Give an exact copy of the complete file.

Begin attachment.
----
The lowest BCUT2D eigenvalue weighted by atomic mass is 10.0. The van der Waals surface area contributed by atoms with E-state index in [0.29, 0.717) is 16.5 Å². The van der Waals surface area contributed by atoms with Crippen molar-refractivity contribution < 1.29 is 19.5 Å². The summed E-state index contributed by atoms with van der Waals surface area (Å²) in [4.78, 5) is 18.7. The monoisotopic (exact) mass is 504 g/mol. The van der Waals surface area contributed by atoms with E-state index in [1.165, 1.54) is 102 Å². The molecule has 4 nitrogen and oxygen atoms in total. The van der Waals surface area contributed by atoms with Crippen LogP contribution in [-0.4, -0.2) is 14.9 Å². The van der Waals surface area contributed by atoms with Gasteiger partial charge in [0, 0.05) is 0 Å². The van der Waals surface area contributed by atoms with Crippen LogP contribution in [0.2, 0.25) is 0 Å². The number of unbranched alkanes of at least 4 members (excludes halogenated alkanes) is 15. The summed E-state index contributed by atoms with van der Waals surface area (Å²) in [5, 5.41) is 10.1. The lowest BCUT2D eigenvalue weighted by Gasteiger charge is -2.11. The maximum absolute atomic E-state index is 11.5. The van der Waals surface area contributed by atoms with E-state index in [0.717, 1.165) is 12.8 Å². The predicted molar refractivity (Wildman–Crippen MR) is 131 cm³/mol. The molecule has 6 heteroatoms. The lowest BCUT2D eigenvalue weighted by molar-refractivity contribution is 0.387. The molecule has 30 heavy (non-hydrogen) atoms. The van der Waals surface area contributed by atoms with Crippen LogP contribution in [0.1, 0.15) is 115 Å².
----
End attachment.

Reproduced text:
The lowest BCUT2D eigenvalue weighted by atomic mass is 10.0. The van der Waals surface area contributed by atoms with E-state index in [0.29, 0.717) is 16.5 Å². The van der Waals surface area contributed by atoms with Crippen molar-refractivity contribution < 1.29 is 19.5 Å². The summed E-state index contributed by atoms with van der Waals surface area (Å²) in [4.78, 5) is 18.7. The monoisotopic (exact) mass is 504 g/mol. The van der Waals surface area contributed by atoms with E-state index in [1.165, 1.54) is 102 Å². The molecule has 4 nitrogen and oxygen atoms in total. The van der Waals surface area contributed by atoms with Crippen LogP contribution in [-0.4, -0.2) is 14.9 Å². The van der Waals surface area contributed by atoms with Gasteiger partial charge in [0, 0.05) is 0 Å². The van der Waals surface area contributed by atoms with Crippen LogP contribution in [0.2, 0.25) is 0 Å². The number of unbranched alkanes of at least 4 members (excludes halogenated alkanes) is 15. The summed E-state index contributed by atoms with van der Waals surface area (Å²) in [5, 5.41) is 10.1. The lowest BCUT2D eigenvalue weighted by Gasteiger charge is -2.11. The maximum absolute atomic E-state index is 11.5. The van der Waals surface area contributed by atoms with E-state index in [0.717, 1.165) is 12.8 Å². The predicted molar refractivity (Wildman–Crippen MR) is 131 cm³/mol. The molecule has 6 heteroatoms. The lowest BCUT2D eigenvalue weighted by molar-refractivity contribution is 0.387. The molecule has 30 heavy (non-hydrogen) atoms. The van der Waals surface area contributed by atoms with Crippen LogP contribution in [0.1, 0.15) is 115 Å².